Since 2010, Karen has played for the Boston Blades in the Canadian Women’s Hockey League while serving as an Assistant Coach of the Providence College varsity team.
Courtney Sims ’03
Class of 2013 – Basketball
The best basketball player ever to attend Nobles, Courtney played center and forward for the varsity squad. In his senior year, the team finished undefeated in the league for only the second time in Nobles history. He led the team in rebounds and points; his average of 26.6 points per game led the ISL, and he finished second in the ISL in rebounding with 12.6 per game. Courtney received the 1983-84 Basketball Award, and he was co-MVP of the ISL and a Boston Globe All Scholastic. He scored his 1,000th Nobles point on March 1st, 2002, at the end of his second season at Nobles. Courtney was a finalist for the McDonald’s All-American game and one of the top 25 at the Nike All-American camp.
Then head coach of the varsity basketball team, Michael Herring says, “He could step out of the perimeter and shoot the three. He was adept at posting up on the low block, and he could put the ball on the floor and go by defenders to hit the midrange shot. He had a complete offensive package.”
Courtney also played one season on the varsity tennis team during his sophomore year. He was undefeated at 3rd singles and was considered one of the best high school players in New England at the time. The Nobles team was a runner-up at the New England championships that year.
After Nobles, Courtney went on to play basketball at the University of Michigan and continued to play professionally for the Indiana Pacers, the New York Nets, and the Phoenix Suns. Courtney played in Lativa for VEF Riga and is now playing for the Seoul SK Knights in the Korean Basketball League.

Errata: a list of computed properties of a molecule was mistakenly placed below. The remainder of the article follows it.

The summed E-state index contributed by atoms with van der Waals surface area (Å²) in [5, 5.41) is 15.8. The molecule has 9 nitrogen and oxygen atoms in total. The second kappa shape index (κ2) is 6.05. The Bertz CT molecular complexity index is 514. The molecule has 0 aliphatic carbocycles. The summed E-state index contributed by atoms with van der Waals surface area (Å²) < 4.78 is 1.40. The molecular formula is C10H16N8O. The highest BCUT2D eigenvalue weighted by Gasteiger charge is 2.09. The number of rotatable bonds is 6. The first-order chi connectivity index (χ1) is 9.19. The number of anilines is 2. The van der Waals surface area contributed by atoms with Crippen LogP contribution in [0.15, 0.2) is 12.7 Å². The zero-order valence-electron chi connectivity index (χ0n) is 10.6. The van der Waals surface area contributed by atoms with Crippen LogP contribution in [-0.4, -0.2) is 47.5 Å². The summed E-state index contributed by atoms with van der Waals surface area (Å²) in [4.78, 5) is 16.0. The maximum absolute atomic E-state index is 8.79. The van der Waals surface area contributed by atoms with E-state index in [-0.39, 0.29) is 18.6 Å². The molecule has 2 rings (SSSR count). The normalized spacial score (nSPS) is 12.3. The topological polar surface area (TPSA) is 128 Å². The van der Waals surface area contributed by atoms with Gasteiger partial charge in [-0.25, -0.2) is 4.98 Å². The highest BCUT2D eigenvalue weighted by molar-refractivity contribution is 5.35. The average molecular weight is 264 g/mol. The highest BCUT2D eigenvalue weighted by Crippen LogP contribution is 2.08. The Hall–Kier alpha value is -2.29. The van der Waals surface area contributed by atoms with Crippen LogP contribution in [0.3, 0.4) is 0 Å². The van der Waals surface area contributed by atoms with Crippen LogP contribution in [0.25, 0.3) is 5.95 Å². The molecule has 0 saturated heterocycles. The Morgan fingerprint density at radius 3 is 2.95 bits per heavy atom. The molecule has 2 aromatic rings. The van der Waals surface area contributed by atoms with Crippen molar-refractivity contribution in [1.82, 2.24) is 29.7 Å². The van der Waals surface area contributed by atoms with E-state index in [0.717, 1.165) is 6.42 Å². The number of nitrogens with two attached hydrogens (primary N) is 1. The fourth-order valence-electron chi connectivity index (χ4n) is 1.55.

Jenna Gomez ’04
Class of 2018 – Field Hockey, Softball, Basketball
Starting when she entered Nobles as a sixie, Jenna Gomez made significant contributions to girls athletics and went on to become one of the most successful athletes to come out of the program. A rare five-time letter winner in field hockey, and six-time winner in basketball, Gomez also played softball for two seasons. Jenna’s raw talent and innate sense of athletics both at Nobles and beyond is what makes her stand out as a Hall of Fame athlete.
Gomez was an All-ISL Field Hockey player her junior and senior years and co-captained her senior year, leading the team to a 13-2-2 season. While her stats are certainly impressive, Coach Maura Sullivan explains, “What made Jenna such a good player was all the intangibles’ the things that stats don’t measure. She was an intense, talented athlete who was able to pick up a field hockey stick and immediately understand what to do with it. Blessed with speed and game sense, she stepped onto the field and raised the play of everyone around her. Jenna showed up every day ready to compete, because it was part of who she was. She didn’t know how to go half speed. It was all out or nothing.”
Jenna dominated the basketball court, as a three-time All-ISL player and three-time All-New England player. As a senior in 2004, she won the title of ISL MVP and led her team to the ISL championship. She captained the team her junior and senior years and was named All-League. Jenna holds the title as the second leading scorer in the history of girls basketball at Nobles, totaling 1680 points in her career. Coach Alex Gallagher ’90 remembers, “She was the driving force behind the rebirth of Nobles girls basketball. She made the team as a seventh) grader and was physically dominant throughout her time. She was wildly charismatic, an awesome teammate and (without a doubt) a Hall of Fame-worthy multi-sport athlete.” Jenna’s senior year, she was the recipient of the Seadale Bowl, given for her significant contribution to girls basketball. She was also named a New England Prep School All-Star and a Globe All-Scholastic player.